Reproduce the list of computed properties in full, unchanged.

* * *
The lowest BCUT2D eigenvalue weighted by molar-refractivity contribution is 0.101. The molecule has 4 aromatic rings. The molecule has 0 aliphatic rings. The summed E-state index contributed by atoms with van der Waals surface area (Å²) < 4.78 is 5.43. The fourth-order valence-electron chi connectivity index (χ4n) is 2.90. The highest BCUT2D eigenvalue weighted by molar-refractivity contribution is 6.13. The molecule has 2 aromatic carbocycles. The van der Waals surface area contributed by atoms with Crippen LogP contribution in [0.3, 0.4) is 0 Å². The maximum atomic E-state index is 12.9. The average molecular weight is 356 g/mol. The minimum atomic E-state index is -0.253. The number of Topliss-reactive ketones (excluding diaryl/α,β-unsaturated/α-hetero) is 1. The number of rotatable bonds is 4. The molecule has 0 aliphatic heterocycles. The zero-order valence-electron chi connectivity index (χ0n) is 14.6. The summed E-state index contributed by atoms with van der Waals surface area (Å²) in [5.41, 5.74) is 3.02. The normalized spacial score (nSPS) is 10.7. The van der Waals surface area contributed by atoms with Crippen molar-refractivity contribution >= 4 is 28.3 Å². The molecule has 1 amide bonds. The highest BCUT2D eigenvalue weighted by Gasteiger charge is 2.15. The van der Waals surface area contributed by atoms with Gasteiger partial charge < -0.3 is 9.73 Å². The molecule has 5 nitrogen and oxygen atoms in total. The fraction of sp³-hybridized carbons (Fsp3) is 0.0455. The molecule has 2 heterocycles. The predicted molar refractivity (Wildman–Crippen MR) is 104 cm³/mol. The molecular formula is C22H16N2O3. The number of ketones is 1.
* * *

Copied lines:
The lowest BCUT2D eigenvalue weighted by molar-refractivity contribution is 0.101. The molecule has 4 aromatic rings. The molecule has 0 aliphatic rings. The summed E-state index contributed by atoms with van der Waals surface area (Å²) < 4.78 is 5.43. The fourth-order valence-electron chi connectivity index (χ4n) is 2.90. The highest BCUT2D eigenvalue weighted by molar-refractivity contribution is 6.13. The molecule has 2 aromatic carbocycles. The van der Waals surface area contributed by atoms with Crippen LogP contribution in [0.3, 0.4) is 0 Å². The maximum atomic E-state index is 12.9. The average molecular weight is 356 g/mol. The minimum atomic E-state index is -0.253. The number of Topliss-reactive ketones (excluding diaryl/α,β-unsaturated/α-hetero) is 1. The number of rotatable bonds is 4. The molecule has 0 aliphatic heterocycles. The zero-order valence-electron chi connectivity index (χ0n) is 14.6. The summed E-state index contributed by atoms with van der Waals surface area (Å²) in [5.41, 5.74) is 3.02. The normalized spacial score (nSPS) is 10.7. The van der Waals surface area contributed by atoms with Crippen molar-refractivity contribution >= 4 is 28.3 Å². The molecule has 1 amide bonds. The highest BCUT2D eigenvalue weighted by Gasteiger charge is 2.15. The van der Waals surface area contributed by atoms with Gasteiger partial charge < -0.3 is 9.73 Å². The molecule has 5 nitrogen and oxygen atoms in total. The fraction of sp³-hybridized carbons (Fsp3) is 0.0455. The molecule has 2 heterocycles. The predicted molar refractivity (Wildman–Crippen MR) is 104 cm³/mol. The molecular formula is C22H16N2O3. The number of ketones is 1.